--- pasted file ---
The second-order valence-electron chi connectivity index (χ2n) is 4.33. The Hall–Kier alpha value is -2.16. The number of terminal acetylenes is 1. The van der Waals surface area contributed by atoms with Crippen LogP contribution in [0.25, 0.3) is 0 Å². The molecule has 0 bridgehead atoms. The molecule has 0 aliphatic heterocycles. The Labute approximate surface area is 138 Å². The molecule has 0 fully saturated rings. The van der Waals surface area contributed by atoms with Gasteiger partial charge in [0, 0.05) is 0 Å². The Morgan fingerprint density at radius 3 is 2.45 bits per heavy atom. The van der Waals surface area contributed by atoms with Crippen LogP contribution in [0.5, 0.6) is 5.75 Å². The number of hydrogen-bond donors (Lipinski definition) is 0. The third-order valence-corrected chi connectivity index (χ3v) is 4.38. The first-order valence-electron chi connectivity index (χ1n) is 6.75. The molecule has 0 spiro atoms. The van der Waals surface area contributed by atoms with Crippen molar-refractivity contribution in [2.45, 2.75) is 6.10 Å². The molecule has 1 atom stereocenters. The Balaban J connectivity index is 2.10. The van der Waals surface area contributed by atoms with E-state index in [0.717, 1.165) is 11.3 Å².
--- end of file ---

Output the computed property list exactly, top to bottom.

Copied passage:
The second-order valence-electron chi connectivity index (χ2n) is 4.33. The Hall–Kier alpha value is -2.16. The number of terminal acetylenes is 1. The van der Waals surface area contributed by atoms with Crippen LogP contribution in [0.25, 0.3) is 0 Å². The molecule has 0 bridgehead atoms. The molecule has 0 aliphatic heterocycles. The Labute approximate surface area is 138 Å². The molecule has 0 fully saturated rings. The van der Waals surface area contributed by atoms with Gasteiger partial charge in [0, 0.05) is 0 Å². The Morgan fingerprint density at radius 3 is 2.45 bits per heavy atom. The van der Waals surface area contributed by atoms with Crippen LogP contribution in [0.5, 0.6) is 5.75 Å². The number of hydrogen-bond donors (Lipinski definition) is 0. The third-order valence-corrected chi connectivity index (χ3v) is 4.38. The first-order valence-electron chi connectivity index (χ1n) is 6.75. The molecule has 0 spiro atoms. The van der Waals surface area contributed by atoms with Crippen molar-refractivity contribution in [2.45, 2.75) is 6.10 Å². The molecule has 1 atom stereocenters. The Balaban J connectivity index is 2.10. The van der Waals surface area contributed by atoms with E-state index in [0.717, 1.165) is 11.3 Å².